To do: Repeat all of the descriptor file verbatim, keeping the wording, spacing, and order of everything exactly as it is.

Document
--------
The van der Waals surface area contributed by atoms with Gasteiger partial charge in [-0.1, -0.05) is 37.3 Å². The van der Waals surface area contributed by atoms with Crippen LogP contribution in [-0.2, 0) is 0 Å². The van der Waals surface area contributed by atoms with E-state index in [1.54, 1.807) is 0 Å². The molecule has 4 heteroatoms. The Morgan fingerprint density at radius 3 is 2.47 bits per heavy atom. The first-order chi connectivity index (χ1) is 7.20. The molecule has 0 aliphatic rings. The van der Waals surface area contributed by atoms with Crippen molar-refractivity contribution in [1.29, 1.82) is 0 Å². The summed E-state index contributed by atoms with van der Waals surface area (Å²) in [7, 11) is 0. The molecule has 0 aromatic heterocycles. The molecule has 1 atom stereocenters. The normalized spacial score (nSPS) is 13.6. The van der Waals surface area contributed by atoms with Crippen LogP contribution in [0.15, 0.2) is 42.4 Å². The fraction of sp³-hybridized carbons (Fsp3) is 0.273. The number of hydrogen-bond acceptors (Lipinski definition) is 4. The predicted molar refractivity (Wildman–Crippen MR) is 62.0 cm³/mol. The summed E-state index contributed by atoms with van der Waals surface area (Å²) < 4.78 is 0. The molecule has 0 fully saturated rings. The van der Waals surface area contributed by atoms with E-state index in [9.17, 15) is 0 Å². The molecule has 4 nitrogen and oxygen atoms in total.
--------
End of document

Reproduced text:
The van der Waals surface area contributed by atoms with Gasteiger partial charge in [-0.1, -0.05) is 37.3 Å². The van der Waals surface area contributed by atoms with Crippen LogP contribution in [-0.2, 0) is 0 Å². The van der Waals surface area contributed by atoms with E-state index in [1.54, 1.807) is 0 Å². The molecule has 4 heteroatoms. The Morgan fingerprint density at radius 3 is 2.47 bits per heavy atom. The first-order chi connectivity index (χ1) is 7.20. The molecule has 0 aliphatic rings. The van der Waals surface area contributed by atoms with Crippen molar-refractivity contribution in [1.29, 1.82) is 0 Å². The summed E-state index contributed by atoms with van der Waals surface area (Å²) in [7, 11) is 0. The molecule has 0 aromatic heterocycles. The molecule has 1 atom stereocenters. The normalized spacial score (nSPS) is 13.6. The van der Waals surface area contributed by atoms with Crippen LogP contribution in [0.15, 0.2) is 42.4 Å². The fraction of sp³-hybridized carbons (Fsp3) is 0.273. The number of hydrogen-bond acceptors (Lipinski definition) is 4. The predicted molar refractivity (Wildman–Crippen MR) is 62.0 cm³/mol. The summed E-state index contributed by atoms with van der Waals surface area (Å²) < 4.78 is 0. The molecule has 0 fully saturated rings. The van der Waals surface area contributed by atoms with E-state index in [9.17, 15) is 0 Å². The molecule has 4 nitrogen and oxygen atoms in total.